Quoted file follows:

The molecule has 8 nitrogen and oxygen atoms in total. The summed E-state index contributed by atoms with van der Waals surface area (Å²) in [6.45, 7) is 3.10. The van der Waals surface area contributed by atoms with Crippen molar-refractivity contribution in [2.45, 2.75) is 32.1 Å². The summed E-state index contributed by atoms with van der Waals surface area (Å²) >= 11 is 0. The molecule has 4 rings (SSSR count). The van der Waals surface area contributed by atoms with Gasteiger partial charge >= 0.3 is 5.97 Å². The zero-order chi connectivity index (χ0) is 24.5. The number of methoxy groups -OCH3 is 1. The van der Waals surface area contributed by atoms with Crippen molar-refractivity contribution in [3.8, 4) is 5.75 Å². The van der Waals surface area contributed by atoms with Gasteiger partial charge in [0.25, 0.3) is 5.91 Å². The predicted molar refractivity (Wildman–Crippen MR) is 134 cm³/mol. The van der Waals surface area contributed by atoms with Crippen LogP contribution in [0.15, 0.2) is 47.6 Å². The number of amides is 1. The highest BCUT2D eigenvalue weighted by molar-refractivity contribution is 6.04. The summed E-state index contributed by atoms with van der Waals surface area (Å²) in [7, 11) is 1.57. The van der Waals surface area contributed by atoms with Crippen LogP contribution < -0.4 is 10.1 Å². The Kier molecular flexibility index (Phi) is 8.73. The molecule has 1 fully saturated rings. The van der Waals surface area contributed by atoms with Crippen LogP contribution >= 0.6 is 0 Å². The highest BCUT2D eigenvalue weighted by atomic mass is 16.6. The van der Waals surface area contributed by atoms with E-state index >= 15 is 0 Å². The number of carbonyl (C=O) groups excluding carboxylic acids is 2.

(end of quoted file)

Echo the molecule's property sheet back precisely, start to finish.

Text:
The molecule has 8 nitrogen and oxygen atoms in total. The summed E-state index contributed by atoms with van der Waals surface area (Å²) in [6.45, 7) is 3.10. The van der Waals surface area contributed by atoms with Crippen molar-refractivity contribution in [2.45, 2.75) is 32.1 Å². The summed E-state index contributed by atoms with van der Waals surface area (Å²) >= 11 is 0. The molecule has 4 rings (SSSR count). The van der Waals surface area contributed by atoms with Gasteiger partial charge >= 0.3 is 5.97 Å². The zero-order chi connectivity index (χ0) is 24.5. The number of methoxy groups -OCH3 is 1. The van der Waals surface area contributed by atoms with Crippen molar-refractivity contribution in [3.8, 4) is 5.75 Å². The van der Waals surface area contributed by atoms with Gasteiger partial charge in [0.25, 0.3) is 5.91 Å². The predicted molar refractivity (Wildman–Crippen MR) is 134 cm³/mol. The van der Waals surface area contributed by atoms with Crippen LogP contribution in [0.15, 0.2) is 47.6 Å². The number of amides is 1. The highest BCUT2D eigenvalue weighted by molar-refractivity contribution is 6.04. The summed E-state index contributed by atoms with van der Waals surface area (Å²) in [7, 11) is 1.57. The van der Waals surface area contributed by atoms with Crippen LogP contribution < -0.4 is 10.1 Å². The Kier molecular flexibility index (Phi) is 8.73. The molecule has 1 fully saturated rings. The van der Waals surface area contributed by atoms with Crippen LogP contribution >= 0.6 is 0 Å². The highest BCUT2D eigenvalue weighted by atomic mass is 16.6. The van der Waals surface area contributed by atoms with E-state index >= 15 is 0 Å². The number of carbonyl (C=O) groups excluding carboxylic acids is 2.